Frances Chaney, a radio star whose budding film career was stifled after she and her husband, Ring Lardner Jr., were placed on a Hollywood blacklist, died Nov. 23 in Manhattan of Alzheimer’s disease. She was 89.
Lardner was one of the Hollywood 10, jailed in 1950 for contempt of Congress for refusing to answer whether they were Communists. Chaney was blacklisted because she was correctly assumed to be, as Mr. Lardner’s wife, a Communist.
Chaney found herself unemployed after years appearing on popular radio series like “Topper,” “Gangbusters” and “Mr. District Attorney.” At one point, she spent her mornings playing an ingenue in “House in the Country” and her afternoons playing Burma in “Terry and the Pirates.”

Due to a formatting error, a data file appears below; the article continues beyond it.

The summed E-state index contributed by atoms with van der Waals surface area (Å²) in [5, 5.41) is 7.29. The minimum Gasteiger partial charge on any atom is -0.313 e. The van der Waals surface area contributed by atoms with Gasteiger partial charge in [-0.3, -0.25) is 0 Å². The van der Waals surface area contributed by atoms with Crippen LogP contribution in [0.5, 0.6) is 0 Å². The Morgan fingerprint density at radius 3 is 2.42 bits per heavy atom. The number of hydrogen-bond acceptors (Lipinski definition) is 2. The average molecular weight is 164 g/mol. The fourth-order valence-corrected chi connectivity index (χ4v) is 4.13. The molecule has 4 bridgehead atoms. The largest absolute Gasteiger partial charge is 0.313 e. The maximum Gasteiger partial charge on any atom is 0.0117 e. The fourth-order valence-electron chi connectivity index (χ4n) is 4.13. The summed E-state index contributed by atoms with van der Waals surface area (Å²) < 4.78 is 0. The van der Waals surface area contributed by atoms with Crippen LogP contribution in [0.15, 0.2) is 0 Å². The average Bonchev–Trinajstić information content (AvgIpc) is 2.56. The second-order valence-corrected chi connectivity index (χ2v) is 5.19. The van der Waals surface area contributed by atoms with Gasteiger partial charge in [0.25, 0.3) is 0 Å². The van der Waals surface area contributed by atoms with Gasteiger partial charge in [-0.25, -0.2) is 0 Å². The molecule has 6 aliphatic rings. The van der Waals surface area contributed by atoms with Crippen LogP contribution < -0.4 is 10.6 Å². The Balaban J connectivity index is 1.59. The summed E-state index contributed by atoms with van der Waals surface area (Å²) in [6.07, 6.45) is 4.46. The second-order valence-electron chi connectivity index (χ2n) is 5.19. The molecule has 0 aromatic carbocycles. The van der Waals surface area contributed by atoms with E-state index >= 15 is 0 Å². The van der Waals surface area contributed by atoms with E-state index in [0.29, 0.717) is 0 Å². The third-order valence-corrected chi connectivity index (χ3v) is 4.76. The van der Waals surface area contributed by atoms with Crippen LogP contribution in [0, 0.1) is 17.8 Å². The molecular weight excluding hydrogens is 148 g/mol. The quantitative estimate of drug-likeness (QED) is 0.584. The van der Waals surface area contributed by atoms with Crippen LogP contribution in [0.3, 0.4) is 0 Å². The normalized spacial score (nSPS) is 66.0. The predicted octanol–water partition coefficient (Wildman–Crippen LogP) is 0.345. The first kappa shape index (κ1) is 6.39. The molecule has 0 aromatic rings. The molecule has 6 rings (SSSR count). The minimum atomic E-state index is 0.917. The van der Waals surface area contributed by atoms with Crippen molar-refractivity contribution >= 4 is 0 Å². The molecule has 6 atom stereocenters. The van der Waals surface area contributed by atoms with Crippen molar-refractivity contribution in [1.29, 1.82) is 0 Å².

She had parlayed her radio work into a few screen parts before the blacklist started costing her jobs, but she was able to win parts in Off Broadway and Broadway plays, including understudying for Maureen Stapleton, Kim Stanley and Claudette Colbert.
By the time the blacklist’s power faded, Chaney was entrenched as a stage actress. She was often typecast as a Jewish mother, a part she played in “Golda” on Broadway with Anne Bancroft, in James Lapine’s Off Broadway “Table Settings,” and in three separate productions of Clifford Odets’s “Awake and Sing.”
In the 1960s, she had a recurring role on the soap opera “The Edge of Night.”
Chaney’s first husband, David Lardner, was a younger brother of Ring Lardner Jr.’s. David Lardner died in 1944. Ring Lardner Jr. died in 2000.
She is survived by two sons; a daughter; two stepchildren; seven grandchildren; and eight great-granddaughters.